Renaissance Lifestyle Communities, a seniors' housing real estate firm, is taking its chances in a rocky market and going public through a $250-million capital offering.
Founded just this year, Renaissance plans to use the money raised in the IPO to partly pay for a portfolio of 20 private-pay seniors' housing facilities in British Columbia, Alberta, Saskatchewan and Ontario. The company’s strategy is straightforward: the population is aging and every year there are more seniors who are looking for places to live.
Within this market, three types of housing accommodations exist: independent serviced living, assisted living and long-term care. Renaissance will predominately operate communities in the first two divisions, which means it will provide a lower level of care because the occupants are more independent, and there isn’t much provincial regulation. (Long-term care facilities have their budgets determined by the provincial governments, which pay their bills.)
Think of these private-pay communities as places where seniors want to live, rather than where they have to because they’re sick or incapable of taking care of themselves.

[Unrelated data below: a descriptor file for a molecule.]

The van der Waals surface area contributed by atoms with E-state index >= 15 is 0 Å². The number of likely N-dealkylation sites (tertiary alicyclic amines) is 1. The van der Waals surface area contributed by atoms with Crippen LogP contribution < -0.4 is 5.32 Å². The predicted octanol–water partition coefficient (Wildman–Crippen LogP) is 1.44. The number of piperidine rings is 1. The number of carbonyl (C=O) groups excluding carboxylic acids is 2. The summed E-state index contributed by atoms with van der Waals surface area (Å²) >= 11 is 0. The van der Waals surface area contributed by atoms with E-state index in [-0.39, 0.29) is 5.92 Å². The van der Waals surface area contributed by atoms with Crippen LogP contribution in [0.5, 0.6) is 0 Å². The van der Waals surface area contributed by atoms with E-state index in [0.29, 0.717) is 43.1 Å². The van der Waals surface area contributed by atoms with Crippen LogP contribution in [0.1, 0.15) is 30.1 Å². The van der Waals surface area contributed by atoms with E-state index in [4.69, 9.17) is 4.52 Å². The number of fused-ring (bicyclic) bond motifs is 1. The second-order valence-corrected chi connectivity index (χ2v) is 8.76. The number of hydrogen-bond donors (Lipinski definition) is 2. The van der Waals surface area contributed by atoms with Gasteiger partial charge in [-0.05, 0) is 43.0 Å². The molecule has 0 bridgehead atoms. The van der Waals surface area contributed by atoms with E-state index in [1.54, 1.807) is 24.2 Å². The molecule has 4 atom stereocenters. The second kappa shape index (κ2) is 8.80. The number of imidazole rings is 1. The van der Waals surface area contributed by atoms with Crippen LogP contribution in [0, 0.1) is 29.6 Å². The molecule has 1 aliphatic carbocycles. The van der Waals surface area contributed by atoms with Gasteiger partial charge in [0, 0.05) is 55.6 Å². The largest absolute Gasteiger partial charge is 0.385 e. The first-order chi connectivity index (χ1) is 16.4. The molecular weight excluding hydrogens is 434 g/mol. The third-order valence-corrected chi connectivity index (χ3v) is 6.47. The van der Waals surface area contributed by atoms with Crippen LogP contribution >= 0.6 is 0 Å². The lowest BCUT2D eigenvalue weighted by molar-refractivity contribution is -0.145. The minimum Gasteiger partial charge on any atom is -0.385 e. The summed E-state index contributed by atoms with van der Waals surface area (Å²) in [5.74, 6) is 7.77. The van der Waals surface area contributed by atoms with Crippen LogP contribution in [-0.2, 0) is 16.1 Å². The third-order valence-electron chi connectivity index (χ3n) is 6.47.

Although the real estate sector has been one of the strongest performers in a shaky market, and the last big IPO came from Dundee International REIT , there’s no guarantee this thing will sell. Few financings are being launched these days, and many firms have shelved their IPOs, including Hudson’s Bay Co.
Still, Renaissance has opted to roll the dice and has filed its preliminary prospectus. On top of its real estate pitch, the company is expected to offer up a juicy yield in the area of 8 per cent, which could lure retail investors.
Because the company is so new, it needs experienced management to make it work. Renaissance’s chief executive officer is Ian McAuley, the former president and CEO of Superior Lodging Corp., which has hotel investments worth $500-million. He also founded that firm.
A more familiar name to public investors is also on board. Stephen Suske, the former CEO of Chartwell Seniors Housing REIT, is Renaissance’s chairman, a new role since stepping down from Chartwell in March, 2009, after its stock fell all the way down to $4 per share.
Mr. Suske is also connected to the acquired properties. From 2003 to 2007 he was the chairman of Spectrum, and Spectrum is selling four of its retirement communities to Renaissance.
In total, the 20 retirement communities to be purchased by Renaissance will cost $580-million. Some of that will come from the IPO funds, and the remaining portion will be paid for using $277-million in mortgages that have already been lined up, plus a $60-million revolving credit facility.
BMO Nesbitt Burns is leading the IPO.Report Typo/Error